Home Architecture Prefab

Two People Can Assemble This Sweet Solar Powered Prepacked Cabin

The “Ecokit” is a solar powered prefab cabin designed to arrive entirely packaged, and ready to build. It takes just two people a few weeks to assemble – although realistically, a few extra hands might speed up the process and save some back ache. The streamlined design is eco friendly thanks to the solar power and thermal-insulated panels and eco-friendly materials.


The price should come in around $100k, although this is only available in Australia. Ecokit is currently building out two prototype cabins and fundraising on Indiegogo to complete construction documentation and certifications needed to bring the kit to market. Curiously enough, donations in the $200 to $250 range can buy you a pet version of the Ecokit, available only as a perk through the campaign.

PreFab Dome Homes Compliment A Beautiful Chinese Garden

The dome is an age-old architectural form that was lauded in its conception for its ability to create seemingly unsupported spans, resulting in an abundance of open space. This timber dome home is one of a series that were built in  the middle of a lychee garden in Gaoming, China. The huts are light-weight, low-energy, and meant to be a contemporary take on traditional Chinese forms and expressions.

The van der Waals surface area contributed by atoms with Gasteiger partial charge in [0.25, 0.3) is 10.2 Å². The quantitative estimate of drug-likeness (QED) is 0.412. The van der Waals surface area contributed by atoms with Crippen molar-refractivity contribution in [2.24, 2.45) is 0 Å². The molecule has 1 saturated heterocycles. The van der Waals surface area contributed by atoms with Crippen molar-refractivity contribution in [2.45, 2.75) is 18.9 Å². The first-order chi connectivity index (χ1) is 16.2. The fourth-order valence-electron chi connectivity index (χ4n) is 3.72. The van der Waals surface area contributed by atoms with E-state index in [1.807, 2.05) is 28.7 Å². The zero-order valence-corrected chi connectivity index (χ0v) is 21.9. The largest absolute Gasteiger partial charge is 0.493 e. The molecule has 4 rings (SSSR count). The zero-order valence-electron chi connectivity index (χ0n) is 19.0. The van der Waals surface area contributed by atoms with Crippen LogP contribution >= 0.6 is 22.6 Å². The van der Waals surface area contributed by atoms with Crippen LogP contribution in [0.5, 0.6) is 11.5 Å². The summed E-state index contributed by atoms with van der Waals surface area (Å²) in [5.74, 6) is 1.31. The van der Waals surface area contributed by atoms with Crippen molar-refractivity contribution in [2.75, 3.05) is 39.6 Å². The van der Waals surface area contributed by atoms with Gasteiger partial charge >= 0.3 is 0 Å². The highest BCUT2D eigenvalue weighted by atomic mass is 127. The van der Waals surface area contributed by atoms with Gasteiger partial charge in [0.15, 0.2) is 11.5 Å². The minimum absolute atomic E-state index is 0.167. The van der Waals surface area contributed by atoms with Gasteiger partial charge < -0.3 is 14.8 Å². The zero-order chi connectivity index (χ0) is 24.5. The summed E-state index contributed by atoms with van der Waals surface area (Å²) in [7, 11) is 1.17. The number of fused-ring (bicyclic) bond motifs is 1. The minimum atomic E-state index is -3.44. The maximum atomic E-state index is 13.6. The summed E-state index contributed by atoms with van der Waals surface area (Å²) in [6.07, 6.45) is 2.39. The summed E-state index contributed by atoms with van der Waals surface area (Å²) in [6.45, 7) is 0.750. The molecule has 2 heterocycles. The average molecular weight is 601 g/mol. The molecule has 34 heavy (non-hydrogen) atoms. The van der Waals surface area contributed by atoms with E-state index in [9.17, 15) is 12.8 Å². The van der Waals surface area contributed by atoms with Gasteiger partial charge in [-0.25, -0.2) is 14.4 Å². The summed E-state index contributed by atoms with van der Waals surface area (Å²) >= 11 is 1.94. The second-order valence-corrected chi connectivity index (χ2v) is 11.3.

Architect Timothy Oulton designed the shells to be comprised of 80 pre-fabricated timber panels that could be easily assembled on site, ensuring a speedy and accurate assembly process.

Interiors feature elements, such as the grand spiral staircase, that mimic the circular shape of the overarching dome structure. Each of the homes is built to German Passive House Standards, which are widely known to be among the most strict internationally. The goal was to build a collection of eco-friendly shelters that became a backdrop to the surrounding gardens, rather than an intrusion.

Rare Sighting: A PreFab Home That Looks Natural In The Wild

It’s often difficult for a pre-fabricated home or building to have a cohesive relationship with its building site. Even if great care is taken to orient the factory-built structure to best highlight the important views, topography, etc., they can have a tendency to feel tacked on rather than integrated with their surroundings.

This particular project by German industrial designers Patrick Frey and Bjorn Gotte manages to come off the shelf and into the wild with a soft and subtle nuance not often seen in pre-fab.

The Summerhaus Piu PreFab Vacation Home boasts a clean, warm material palette that quickly associates it with its surrounding environment. There is some flexibility in the design and manufacturing process that allows materials to be applied smartly based on native and available materials. This gives the home a closer connection to its final resting place regardless of where that might be. Large openings bring in light, and the home is pointed out towards the best, most scenic views.